That being said, anytime the episode entitled Honor Thy Father flashed back to Oliver's experience getting shipwrecked I was riveted.  In the first episode, we learned that Oliver's father shot a fellow survivor and himself to give Oliver a better chance out in the open water.  In the second episode, Oliver washes up to an island and desperately grieves for the father he lost.  Maybe I just have an affinity for island narratives (Lost), but I suddenly stopped flipping away from Arrow.  By the end of the episode, I couldn't.  The end gave a taste of how Oliver became Arrow, the hero with a love of all things archery.  As Oliver buries his father on the presumably deserted island, he is shot in the back by a mysterious archer, collapsing to the ground in the final seconds of the show.  Curse you cliffhanger.  Curse you.  Just when I thought I wasn't going to watch Arrow, I was drawn back in by the promise of a unique origin story.  I'll be back for the next episode, which will probably draw me in in the last few moments.  I just hope that the rest of the episode isn't just filler for a good ending.  That would be true betrayal, and will lose viewers faster than Oliver's trigger finger.

Monday, October 15, 2012

Pitch Perfect: Pretty Much



           It's hard to totally lose yourself in a movie now days.  Man does that make me sound old and cantankerous. Still, few movies, especially movies with gimmicks and formulas, totally get it, accomplishing their ultimate goal of entertaining.  Pitch Perfect did it right.  The movie about the surprisingly entertaining world of the competitive college a cappella, hit every note perfectly.  Was it predictable?  Yes, but in the kind of classic way that great eighties movies were predictable.  Anna Kendrick, playing the "tough girl" dj Beca who finds herself suddenly deep in the world of five million part harmonies, classes the movie up like she does in every movie she's in.  Without being heavy handed, the movie is just fun, featuring the hilarious Bridesmaid star Rebel Wilson and the genuine talent of its many unknown stars.  It's what Glee wishes it was- an entertaining mixture of drama, humor, and jams (during times that actually made sense to break out in song-like in practice or competitions, not just randomly and unnaturally belting in the hallway).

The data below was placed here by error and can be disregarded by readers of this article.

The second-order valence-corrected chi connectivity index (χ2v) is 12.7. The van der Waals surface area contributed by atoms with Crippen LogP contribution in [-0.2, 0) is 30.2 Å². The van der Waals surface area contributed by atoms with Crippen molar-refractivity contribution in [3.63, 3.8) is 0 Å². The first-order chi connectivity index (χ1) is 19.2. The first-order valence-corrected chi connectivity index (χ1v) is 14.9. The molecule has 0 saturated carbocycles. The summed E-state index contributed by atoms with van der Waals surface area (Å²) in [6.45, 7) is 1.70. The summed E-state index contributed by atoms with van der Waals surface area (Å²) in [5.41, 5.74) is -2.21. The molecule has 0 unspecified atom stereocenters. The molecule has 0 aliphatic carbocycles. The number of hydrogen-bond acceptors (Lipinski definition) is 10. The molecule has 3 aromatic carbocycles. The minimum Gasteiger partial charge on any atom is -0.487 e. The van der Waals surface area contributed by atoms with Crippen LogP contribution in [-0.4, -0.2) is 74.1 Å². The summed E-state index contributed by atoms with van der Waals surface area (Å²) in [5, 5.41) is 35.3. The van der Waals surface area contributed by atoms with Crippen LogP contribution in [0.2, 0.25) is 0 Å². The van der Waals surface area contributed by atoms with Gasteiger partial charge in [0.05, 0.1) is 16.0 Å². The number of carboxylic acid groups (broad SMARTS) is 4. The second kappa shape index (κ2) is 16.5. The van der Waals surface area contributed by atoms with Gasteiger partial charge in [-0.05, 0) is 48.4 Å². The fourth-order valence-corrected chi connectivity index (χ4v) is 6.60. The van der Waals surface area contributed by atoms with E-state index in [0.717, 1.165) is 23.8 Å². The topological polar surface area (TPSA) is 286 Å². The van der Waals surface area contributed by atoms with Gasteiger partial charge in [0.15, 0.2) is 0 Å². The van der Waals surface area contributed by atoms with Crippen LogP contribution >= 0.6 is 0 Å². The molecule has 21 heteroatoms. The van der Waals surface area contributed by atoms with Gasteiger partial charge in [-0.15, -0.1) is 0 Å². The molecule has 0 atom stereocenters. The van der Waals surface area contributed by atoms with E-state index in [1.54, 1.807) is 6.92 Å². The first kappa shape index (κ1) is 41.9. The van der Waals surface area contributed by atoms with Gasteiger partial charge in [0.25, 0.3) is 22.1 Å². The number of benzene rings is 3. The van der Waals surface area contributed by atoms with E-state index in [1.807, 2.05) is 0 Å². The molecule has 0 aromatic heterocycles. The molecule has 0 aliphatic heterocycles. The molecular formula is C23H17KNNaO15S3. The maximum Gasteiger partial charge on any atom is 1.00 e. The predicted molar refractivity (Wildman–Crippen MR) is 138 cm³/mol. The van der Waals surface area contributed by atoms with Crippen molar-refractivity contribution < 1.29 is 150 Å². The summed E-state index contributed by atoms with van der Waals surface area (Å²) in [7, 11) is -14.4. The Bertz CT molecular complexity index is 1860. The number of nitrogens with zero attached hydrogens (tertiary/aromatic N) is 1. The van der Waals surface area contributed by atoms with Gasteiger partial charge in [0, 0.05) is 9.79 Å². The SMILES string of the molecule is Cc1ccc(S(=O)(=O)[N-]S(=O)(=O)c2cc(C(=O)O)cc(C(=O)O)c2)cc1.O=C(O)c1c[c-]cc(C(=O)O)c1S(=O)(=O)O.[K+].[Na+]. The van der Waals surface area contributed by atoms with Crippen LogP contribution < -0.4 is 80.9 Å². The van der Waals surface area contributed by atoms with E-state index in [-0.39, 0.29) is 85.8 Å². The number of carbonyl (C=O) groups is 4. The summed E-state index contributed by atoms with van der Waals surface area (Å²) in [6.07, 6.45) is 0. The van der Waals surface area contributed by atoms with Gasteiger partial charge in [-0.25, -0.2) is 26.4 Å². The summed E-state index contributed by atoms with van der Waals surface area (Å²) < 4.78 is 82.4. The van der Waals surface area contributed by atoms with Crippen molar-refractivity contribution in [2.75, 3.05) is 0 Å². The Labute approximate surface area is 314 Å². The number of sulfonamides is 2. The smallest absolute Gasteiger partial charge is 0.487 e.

Pitch Perfect deserves the hype.  It wasn't flawless. I wished Beca took control of the group far sooner in the movie and some of the jokes were just sort of gross.  Yes it wasn't perfect, but it sure was close.

Sunday, October 14, 2012

Premium Rush: Brakes are Death, but so are Taxis



            If you haven't seen Premium Rush, the movie starring Joseph Gordon Levitt as a bike messenger who ends up with a priceless package, you are not alone.  The movie debuted modestly, and has since hit the dollar theaters.  While I won't pretend it was an absolutely incredible story, I enjoyed the film for embracing its identify as a high stakes car chase story with bikes replacing cars.  If anything, it made the tricks and skills all the scarier knowing that no metal or steel or even plastic protected the body of a biker from slamming into cars, people, and the cold hard ground.  Its star Joseph Gordon Levitt got in some nasty scrapes while filming, as seen here.